The polyglutamine domain in ataxin 3, which is expanded in spinocerebellar ataxia type 3, allows normal ataxin 3 to interact with and deubiquitinate beclin 1 and thereby to promote autophagy.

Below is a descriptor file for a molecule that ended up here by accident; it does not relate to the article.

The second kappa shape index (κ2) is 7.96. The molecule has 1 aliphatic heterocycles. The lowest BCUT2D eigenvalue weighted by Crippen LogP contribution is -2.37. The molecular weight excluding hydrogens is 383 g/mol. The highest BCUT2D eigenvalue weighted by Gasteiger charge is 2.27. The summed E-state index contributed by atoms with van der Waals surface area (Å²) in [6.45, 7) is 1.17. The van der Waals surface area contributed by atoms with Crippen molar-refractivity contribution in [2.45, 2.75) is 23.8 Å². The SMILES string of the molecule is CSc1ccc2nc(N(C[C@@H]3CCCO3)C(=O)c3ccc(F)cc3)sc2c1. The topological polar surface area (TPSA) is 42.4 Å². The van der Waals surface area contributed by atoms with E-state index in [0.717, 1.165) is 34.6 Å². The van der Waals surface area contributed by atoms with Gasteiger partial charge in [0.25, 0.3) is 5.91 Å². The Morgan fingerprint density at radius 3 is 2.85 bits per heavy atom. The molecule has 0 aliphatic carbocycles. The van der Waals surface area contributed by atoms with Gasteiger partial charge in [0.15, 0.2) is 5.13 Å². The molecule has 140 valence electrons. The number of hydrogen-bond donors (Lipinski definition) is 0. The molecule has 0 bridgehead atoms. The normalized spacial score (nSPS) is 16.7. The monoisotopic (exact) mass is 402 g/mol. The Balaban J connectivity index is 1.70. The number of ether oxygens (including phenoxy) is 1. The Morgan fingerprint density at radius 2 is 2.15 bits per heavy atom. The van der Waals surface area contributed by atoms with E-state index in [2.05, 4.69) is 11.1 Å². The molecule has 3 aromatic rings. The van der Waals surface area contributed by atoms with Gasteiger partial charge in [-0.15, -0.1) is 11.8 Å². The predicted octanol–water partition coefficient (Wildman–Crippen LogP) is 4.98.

Nine neurodegenerative diseases are caused by expanded polyglutamine (polyQ) tracts in different proteins, such as huntingtin in Huntington's disease and ataxin 3 in spinocerebellar ataxia type 3 (SCA3)1,2. Age at onset of disease decreases with increasing polyglutamine length in these proteins and the normal length also varies3. PolyQ expansions drive pathogenesis in these diseases, as isolated polyQ tracts are toxic, and an N-terminal huntingtin fragment comprising exon 1, which occurs in vivo as a result of alternative splicing4, causes toxicity. Although such mutant proteins are prone to aggregation5, toxicity is also associated with soluble forms of the proteins6. The function of the polyQ tracts in many normal cytoplasmic proteins is unclear. One such protein is the deubiquitinating enzyme ataxin 3 (refs 7, 8), which is widely expressed in the brain9,10. Here we show that the polyQ domain enables wild-type ataxin 3 to interact with beclin 1, a key initiator of autophagy11. This interaction allows the deubiquitinase activity of ataxin 3 to protect beclin 1 from proteasome-mediated degradation and thereby enables autophagy. Starvation-induced autophagy, which is regulated by beclin 1, was particularly inhibited in ataxin-3-depleted human cell lines and mouse primary neurons, and in vivo in mice. This activity of ataxin 3 and its polyQ-mediated interaction with beclin 1 was competed for by other soluble proteins with polyQ tracts in a length-dependent fashion. This competition resulted in impairment of starvation-induced autophagy in cells expressing mutant huntingtin exon 1, and this impairment was recapitulated in the brains of a mouse model of Huntington's disease and in cells from patients. A similar phenomenon was also seen with other polyQ disease proteins, including mutant ataxin 3 itself. Our data thus describe a specific function for a wild-type polyQ tract that is abrogated by a competing longer polyQ mutation in a disease protein, and identify a deleterious function of such mutations distinct from their propensity to aggregate.